New is exciting. New is interesting. Above all, new is just different. And therein lies the conundrum: new is good, but different canbe…unwelcome. At least, at first. But Hollywood proves that if you take time to understand the new and different, everyone benefits. The "New Guy In Town" plot device is well-worn, but that's for good reason. It teaches us about so many things, like tolerance, understanding, dancing, demonic kids, and other stuff that can be freaky. All good things.
Ah, perhaps the high point of the "new guy" genre. Kevin Bacon, dancer extraordinaire (at least his body double is, anyway), comes to a repressed town. A town where dancing is taboo. But his spirit can't be held down, and he teaches everyone that pop-locking and such is good for the soul.
2. "Never Been Kissed"
In a little twist on the "new kid" genre, Drew Barrymore goes undercover as a new high school student, about fifteen years past the appropriate age. The formerly-tormented Drew sees that not much has changed–kids are still mean, apparently–but with the help of the world's dumbest catchphrase (seriously, what the hell is "Rufus"?), she teaches the values of acceptance.
3. "The Craft"
Not often do "new kids" possess cool witchcraft powers. And it's less often they meet up with three other similarly gifted youngsters. But we're glad they joined forces, because the foursome combined to beat the crap out of Skeet Ulrich–always a good decision. Of course, "the new girl" had to check her fellow witches and stop the magical going on, teaching us all the value of practicing the black arts in moderation.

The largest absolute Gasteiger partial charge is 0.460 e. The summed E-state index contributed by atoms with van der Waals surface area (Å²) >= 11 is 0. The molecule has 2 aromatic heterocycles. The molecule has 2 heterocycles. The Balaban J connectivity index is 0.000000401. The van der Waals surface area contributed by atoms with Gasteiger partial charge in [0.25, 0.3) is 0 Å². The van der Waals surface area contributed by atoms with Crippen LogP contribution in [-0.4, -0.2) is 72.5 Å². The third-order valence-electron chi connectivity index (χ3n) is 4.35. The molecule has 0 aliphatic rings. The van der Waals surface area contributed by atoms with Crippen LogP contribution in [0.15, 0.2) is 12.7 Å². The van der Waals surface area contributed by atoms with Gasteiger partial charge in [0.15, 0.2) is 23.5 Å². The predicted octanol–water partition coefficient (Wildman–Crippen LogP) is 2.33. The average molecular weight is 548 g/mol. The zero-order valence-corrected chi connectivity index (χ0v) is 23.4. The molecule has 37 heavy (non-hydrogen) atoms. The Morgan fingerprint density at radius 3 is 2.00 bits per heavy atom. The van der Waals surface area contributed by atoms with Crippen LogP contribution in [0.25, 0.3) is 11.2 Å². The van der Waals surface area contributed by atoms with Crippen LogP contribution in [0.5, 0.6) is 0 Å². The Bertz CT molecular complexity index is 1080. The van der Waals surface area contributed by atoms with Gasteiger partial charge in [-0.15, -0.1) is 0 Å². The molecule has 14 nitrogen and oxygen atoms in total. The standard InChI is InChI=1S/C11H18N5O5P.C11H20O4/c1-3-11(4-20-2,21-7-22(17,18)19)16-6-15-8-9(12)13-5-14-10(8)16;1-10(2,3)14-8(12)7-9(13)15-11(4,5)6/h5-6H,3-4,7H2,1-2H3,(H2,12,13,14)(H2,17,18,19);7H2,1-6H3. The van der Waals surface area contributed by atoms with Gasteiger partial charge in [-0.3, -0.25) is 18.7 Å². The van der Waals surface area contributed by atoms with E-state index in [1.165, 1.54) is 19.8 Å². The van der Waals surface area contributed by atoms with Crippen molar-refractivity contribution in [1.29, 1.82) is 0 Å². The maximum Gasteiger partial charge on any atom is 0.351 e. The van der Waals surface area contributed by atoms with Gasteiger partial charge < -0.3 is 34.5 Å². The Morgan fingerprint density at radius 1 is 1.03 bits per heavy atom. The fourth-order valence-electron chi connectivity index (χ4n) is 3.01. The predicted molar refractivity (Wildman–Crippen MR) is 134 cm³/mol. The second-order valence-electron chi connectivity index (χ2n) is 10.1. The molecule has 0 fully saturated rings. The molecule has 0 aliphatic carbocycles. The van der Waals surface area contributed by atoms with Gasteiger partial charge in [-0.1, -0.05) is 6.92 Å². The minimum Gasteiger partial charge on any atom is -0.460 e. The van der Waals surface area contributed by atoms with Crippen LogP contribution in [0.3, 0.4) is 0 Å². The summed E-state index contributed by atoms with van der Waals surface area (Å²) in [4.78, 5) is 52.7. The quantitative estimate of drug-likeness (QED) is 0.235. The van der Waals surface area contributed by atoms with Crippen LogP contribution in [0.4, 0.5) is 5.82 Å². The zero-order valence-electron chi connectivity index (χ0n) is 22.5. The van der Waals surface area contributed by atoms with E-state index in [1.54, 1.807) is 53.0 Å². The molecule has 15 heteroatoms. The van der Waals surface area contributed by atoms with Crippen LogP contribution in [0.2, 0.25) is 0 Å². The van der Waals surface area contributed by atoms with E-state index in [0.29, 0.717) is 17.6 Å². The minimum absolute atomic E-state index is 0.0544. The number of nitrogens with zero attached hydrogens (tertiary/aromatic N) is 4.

4. "Karate Kid"
Zabka is your nemesis. He and the Cobra Kai make life miserable for Daniel Larusso, but Daniel-son proves that believing in yourself and sanding an old guy's deck are all that's needed to prove to everyone how good you are at karate. And that's a lesson worth learning.
This movie is proof that you should never shun the new kid. Why? Because she might live in a sweet house with ghosts that know how to throw a good party. Plus, she could have a machine that returns the dead to the living. Yeah. Don't be so judgmental.
Okay, maybe sometimes it's alright to be judgmental. Especially if the "new kid" is a possibly psychotic Eastern European girl. Only she's not a girl, she's a 30-year-old escaped mental patient who kills people. In that case, maybe different isn't so good.